life elsewhere, it is tempting to try to initiate a spacecraft mission that will immediately search for europan life or return samples of surface ice to Earth for such analyses. However, the history of space exploration suggests that a phased approach, in which the results of one mission provide the scientific foundation for the next incremental advance, is more productive in the long term.

We need only look to the history of the search for life on Mars, however, to see the difficulty of crafting such an approach. While the Viking missions seemed very well conceived in 1970, they look naive today in the light of current understanding of the martian environment, and of the diversity of life on Earth and its ability to survive in extreme environments. Viking did not sample the most appropriate environments in its search for extant life on Mars. The results from the Viking biology experiments, though, have provided a remarkable foundation for an understanding of martian geochemistry that is playing a key role in knowing how and where to look for life on Mars today.

In a similar vein, the absence of identifiable surface environments that might support life or contain evidence of life on Europa and our complete lack of understanding of the chemical environment of the icy surface layer, the liquid water layer that may or may not underlie it, and the rocky interior of Europa suggest that a detailed exploration of the satellite will provide the best opportunity to answer these exciting questions.

Thus, COMPLEX recommends that Europa be explored within the framework of a well-conceived and planned strategy designed to create a scientific base of information that is sufficient to provide a global context for interpreting data pertaining to the possible presence of life on Europa. A comprehensive understanding of the geology, geochemistry, and geophysics of Europa, and of the nature of its atmosphere, is not strictly necessary in order to determine if liquid water is present. Knowledge of these is necessary, however, to assess the potential for life, and to determine whether life is present.

COMPLEX concludes that, should it turn out that liquid water is not present on Europa and has not been present in geologically recent times, the strong evidence for comparatively recent or ongoing geologic activity still makes it an appropriate target for exploration. However, the priority accorded Europa in the solar system exploration program and the sequence of exploration activities would have to be reassessed at that time.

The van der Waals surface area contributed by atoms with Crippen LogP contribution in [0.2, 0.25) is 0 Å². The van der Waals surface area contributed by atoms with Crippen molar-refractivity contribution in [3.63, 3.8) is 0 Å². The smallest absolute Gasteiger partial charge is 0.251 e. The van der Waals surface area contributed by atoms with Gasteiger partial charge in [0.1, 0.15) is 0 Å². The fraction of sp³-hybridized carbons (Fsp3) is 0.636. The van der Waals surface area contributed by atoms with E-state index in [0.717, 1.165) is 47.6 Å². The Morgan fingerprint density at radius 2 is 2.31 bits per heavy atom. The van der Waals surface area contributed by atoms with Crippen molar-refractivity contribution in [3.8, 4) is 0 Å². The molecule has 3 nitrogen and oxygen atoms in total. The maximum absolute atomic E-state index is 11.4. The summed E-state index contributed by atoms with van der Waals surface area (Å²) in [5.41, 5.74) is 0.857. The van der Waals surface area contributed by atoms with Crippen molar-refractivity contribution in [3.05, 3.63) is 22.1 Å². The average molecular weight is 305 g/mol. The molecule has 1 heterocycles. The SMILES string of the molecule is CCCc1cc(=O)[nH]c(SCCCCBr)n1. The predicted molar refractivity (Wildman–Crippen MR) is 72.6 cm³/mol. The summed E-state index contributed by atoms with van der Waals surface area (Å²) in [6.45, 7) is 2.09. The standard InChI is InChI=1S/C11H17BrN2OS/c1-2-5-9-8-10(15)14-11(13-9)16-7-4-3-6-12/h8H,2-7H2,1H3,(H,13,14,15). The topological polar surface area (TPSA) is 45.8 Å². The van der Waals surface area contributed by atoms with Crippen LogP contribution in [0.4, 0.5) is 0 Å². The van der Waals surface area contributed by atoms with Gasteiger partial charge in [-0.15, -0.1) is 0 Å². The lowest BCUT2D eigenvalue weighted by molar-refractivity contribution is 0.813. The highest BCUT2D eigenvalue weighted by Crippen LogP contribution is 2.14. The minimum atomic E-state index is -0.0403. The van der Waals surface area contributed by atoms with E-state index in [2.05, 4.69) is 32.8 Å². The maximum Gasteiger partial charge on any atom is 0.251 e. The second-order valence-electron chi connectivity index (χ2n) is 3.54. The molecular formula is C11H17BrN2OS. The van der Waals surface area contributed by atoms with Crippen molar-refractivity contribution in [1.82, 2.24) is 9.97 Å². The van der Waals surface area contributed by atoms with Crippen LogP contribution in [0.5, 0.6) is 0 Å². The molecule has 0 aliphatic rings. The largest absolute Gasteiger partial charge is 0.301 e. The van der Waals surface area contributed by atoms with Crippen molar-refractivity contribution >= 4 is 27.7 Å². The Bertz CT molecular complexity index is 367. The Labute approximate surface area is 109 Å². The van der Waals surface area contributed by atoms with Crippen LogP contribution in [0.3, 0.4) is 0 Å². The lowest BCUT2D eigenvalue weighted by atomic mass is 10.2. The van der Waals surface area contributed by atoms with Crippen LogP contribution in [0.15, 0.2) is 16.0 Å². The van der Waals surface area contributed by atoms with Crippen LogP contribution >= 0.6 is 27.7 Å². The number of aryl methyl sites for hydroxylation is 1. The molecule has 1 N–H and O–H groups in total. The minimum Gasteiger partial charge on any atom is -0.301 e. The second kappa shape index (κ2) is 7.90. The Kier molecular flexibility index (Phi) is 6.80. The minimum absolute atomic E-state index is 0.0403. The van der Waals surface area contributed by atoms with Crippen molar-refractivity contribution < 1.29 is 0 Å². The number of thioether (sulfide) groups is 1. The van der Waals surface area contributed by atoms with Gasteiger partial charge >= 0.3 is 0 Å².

The search for extinct or extant life on Mars, and the geophysical and geochemical analyses that are a fundamental part of the search, will provide substantial new insights into the environments in which life might exist and the precursor and resulting molecules that might obtain. Similarly, the search for life in extreme environments on Earth is providing key new insights into the potential for life elsewhere in the universe. In both cases, the new results need to be integrated into the ongoing Europa program to ensure a solid basis for investigation and analysis.

Thus, COMPLEX recommends that the search for evidence of present or past life on Europa, or for evidence of chemical evolution that has the potential to lead to life, should be coordinated with other aspects of the search for possible abodes of life in the solar system.

ELEMENTS OF A COMPREHENSIVE EXPLORATION PROGRAM

A comprehensive exploration of Europa that can address the major scientific goals will require a combination of spacecraft missions, ground-based telescopic observations, technology development, and supporting research and analysis. The scientific priorities for exploring Europa should proceed from the global to the local scale in searching for liquid water, determining the composition of the surface and near-surface ice, and exploring any pockets or oceans of liquid that might be discovered. The set of spacecraft missions to Europa that follows from this, then, likely should proceed from a polar orbiter, to landed experiments, to subsurface devices that can penetrate to depths necessary to reach liquid water. COMPLEX recognizes that implementation of such an ambitious sequence of spacecraft, with each being able to take advantage of results from the earlier missions, may require decades.

COMPLEX recommends that a staged series of missions be utilized to explore Europa, with the scientific focus of the first mission being to determine whether liquid water exists at the present epoch or has existed



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